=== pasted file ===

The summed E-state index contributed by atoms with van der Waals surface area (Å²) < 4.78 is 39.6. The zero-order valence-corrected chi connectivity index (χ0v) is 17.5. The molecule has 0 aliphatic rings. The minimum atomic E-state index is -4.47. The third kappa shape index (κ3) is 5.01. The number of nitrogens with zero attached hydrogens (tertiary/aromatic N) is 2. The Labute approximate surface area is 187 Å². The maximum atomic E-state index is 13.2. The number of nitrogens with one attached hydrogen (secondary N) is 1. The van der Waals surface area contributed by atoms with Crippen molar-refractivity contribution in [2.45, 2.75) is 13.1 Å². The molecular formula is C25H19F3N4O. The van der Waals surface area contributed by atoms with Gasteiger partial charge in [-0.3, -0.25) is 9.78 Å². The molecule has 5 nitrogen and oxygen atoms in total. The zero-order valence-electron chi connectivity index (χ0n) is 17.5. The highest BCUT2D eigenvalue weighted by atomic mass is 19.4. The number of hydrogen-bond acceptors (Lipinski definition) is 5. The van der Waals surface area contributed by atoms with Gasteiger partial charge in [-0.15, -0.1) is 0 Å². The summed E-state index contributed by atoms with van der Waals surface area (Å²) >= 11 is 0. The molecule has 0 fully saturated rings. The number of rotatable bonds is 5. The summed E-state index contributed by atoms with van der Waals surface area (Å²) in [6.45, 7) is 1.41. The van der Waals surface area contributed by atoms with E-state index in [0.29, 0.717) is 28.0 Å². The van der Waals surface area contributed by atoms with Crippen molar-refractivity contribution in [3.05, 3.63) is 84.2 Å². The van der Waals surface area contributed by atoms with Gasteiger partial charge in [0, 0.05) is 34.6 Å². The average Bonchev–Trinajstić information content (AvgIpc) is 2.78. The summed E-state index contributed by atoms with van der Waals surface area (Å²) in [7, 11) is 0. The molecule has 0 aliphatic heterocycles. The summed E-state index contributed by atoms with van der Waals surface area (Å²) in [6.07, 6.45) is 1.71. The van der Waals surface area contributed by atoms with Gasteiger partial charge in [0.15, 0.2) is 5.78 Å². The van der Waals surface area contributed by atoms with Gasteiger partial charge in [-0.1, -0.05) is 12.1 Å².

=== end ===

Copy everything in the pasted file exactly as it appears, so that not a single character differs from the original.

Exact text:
The summed E-state index contributed by atoms with van der Waals surface area (Å²) < 4.78 is 39.6. The zero-order valence-corrected chi connectivity index (χ0v) is 17.5. The molecule has 0 aliphatic rings. The minimum atomic E-state index is -4.47. The third kappa shape index (κ3) is 5.01. The number of nitrogens with zero attached hydrogens (tertiary/aromatic N) is 2. The Labute approximate surface area is 187 Å². The maximum atomic E-state index is 13.2. The number of nitrogens with one attached hydrogen (secondary N) is 1. The van der Waals surface area contributed by atoms with Crippen molar-refractivity contribution in [2.45, 2.75) is 13.1 Å². The molecular formula is C25H19F3N4O. The van der Waals surface area contributed by atoms with Gasteiger partial charge in [-0.3, -0.25) is 9.78 Å². The molecule has 5 nitrogen and oxygen atoms in total. The zero-order valence-electron chi connectivity index (χ0n) is 17.5. The highest BCUT2D eigenvalue weighted by atomic mass is 19.4. The number of hydrogen-bond acceptors (Lipinski definition) is 5. The van der Waals surface area contributed by atoms with Gasteiger partial charge in [-0.15, -0.1) is 0 Å². The summed E-state index contributed by atoms with van der Waals surface area (Å²) >= 11 is 0. The molecule has 0 fully saturated rings. The number of rotatable bonds is 5. The summed E-state index contributed by atoms with van der Waals surface area (Å²) in [6.45, 7) is 1.41. The van der Waals surface area contributed by atoms with E-state index in [0.29, 0.717) is 28.0 Å². The van der Waals surface area contributed by atoms with Crippen molar-refractivity contribution in [3.05, 3.63) is 84.2 Å². The van der Waals surface area contributed by atoms with Gasteiger partial charge in [0, 0.05) is 34.6 Å². The average Bonchev–Trinajstić information content (AvgIpc) is 2.78. The summed E-state index contributed by atoms with van der Waals surface area (Å²) in [7, 11) is 0. The molecule has 0 aliphatic heterocycles. The summed E-state index contributed by atoms with van der Waals surface area (Å²) in [6.07, 6.45) is 1.71. The van der Waals surface area contributed by atoms with Gasteiger partial charge in [0.15, 0.2) is 5.78 Å². The van der Waals surface area contributed by atoms with Gasteiger partial charge in [-0.1, -0.05) is 12.1 Å².